And she questioned how they could pay for the cruises costing around £18,000 when they survived on a joint monthly pension of £1,150 from which the couple had to pay rent of £445.
Mr Clarke, who said after his arrest Lee paid for the last trip, but at trial claimed they had paid through ‘savings from hard work’, gave a cabin steward one of the old suitcases the couple boarded the Marco Polo with at the start of their cruise in Tilbury, Essex, and gifted the other two to the unidentified man he claimed handed him the new holdalls.
Roger Clarke and Sue Clarke at court today ahead of their sentencing to eight years in prison over drug trafficking charges
Mother-of-three Sue, from Wellingborough, Northampton, admitted in court she had been with her husband when they took two of the four cases containing the drugs onto their cruise ship, but insisted she only knew her husband’s business associates socially and never accompanied him when he negotiated fruit sales.
Mr Clarke confirmed in court they had both served prison sentences in Norway after being convicted in 2010 for trafficking 240 kilos of cannabis resin, claiming he had done a first drugs run to clear debts and was made to do more with his wife as cover after being threatened with violence by gangster paymasters if he stopped.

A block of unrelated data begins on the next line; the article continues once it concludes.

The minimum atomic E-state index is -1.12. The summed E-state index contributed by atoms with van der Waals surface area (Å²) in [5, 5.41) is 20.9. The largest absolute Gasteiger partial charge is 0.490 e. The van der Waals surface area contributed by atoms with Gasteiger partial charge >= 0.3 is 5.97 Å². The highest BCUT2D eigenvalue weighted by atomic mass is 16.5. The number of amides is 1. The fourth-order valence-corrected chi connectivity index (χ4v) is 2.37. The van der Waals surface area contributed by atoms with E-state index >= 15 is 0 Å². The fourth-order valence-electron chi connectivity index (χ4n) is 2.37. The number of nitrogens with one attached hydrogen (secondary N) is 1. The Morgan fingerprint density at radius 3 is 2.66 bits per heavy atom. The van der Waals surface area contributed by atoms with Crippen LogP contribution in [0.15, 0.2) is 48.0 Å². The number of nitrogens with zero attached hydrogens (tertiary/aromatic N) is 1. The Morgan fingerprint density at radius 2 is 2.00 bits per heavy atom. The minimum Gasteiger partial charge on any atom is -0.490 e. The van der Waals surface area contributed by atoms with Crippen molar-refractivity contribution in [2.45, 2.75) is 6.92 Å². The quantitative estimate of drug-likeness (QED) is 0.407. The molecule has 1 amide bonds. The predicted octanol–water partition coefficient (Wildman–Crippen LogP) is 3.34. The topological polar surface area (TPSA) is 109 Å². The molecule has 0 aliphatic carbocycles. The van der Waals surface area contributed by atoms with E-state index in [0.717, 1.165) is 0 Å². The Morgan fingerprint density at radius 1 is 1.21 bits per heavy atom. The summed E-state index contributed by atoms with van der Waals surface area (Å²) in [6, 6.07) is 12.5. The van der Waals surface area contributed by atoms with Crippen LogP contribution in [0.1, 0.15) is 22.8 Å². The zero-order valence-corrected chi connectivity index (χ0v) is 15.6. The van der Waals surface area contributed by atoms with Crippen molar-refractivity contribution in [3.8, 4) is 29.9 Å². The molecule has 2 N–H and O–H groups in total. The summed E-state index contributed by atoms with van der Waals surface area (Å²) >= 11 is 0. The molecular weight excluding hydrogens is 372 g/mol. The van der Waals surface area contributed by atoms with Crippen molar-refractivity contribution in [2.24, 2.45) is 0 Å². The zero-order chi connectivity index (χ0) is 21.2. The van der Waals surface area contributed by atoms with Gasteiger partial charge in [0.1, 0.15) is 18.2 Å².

Roger, who was born Roger Button but changed his surname to Clarke after finishing his prison sentence, was jailed for nearly five year and Sue for three years nine months.
The expat couple lied to friends in Guardamar del Segura near Alicante where they lived and were the life and soul of local bars and members of a golf club, by telling they had served time in prison for cigarette smuggling.
The pair (pictured) led a jet-set lifestyle with no obvious way of paying for it, court papers show. Roger and Sue Clarke went on luxury cruises worth £18,000 in two years before their arrest despite living on just £885 a month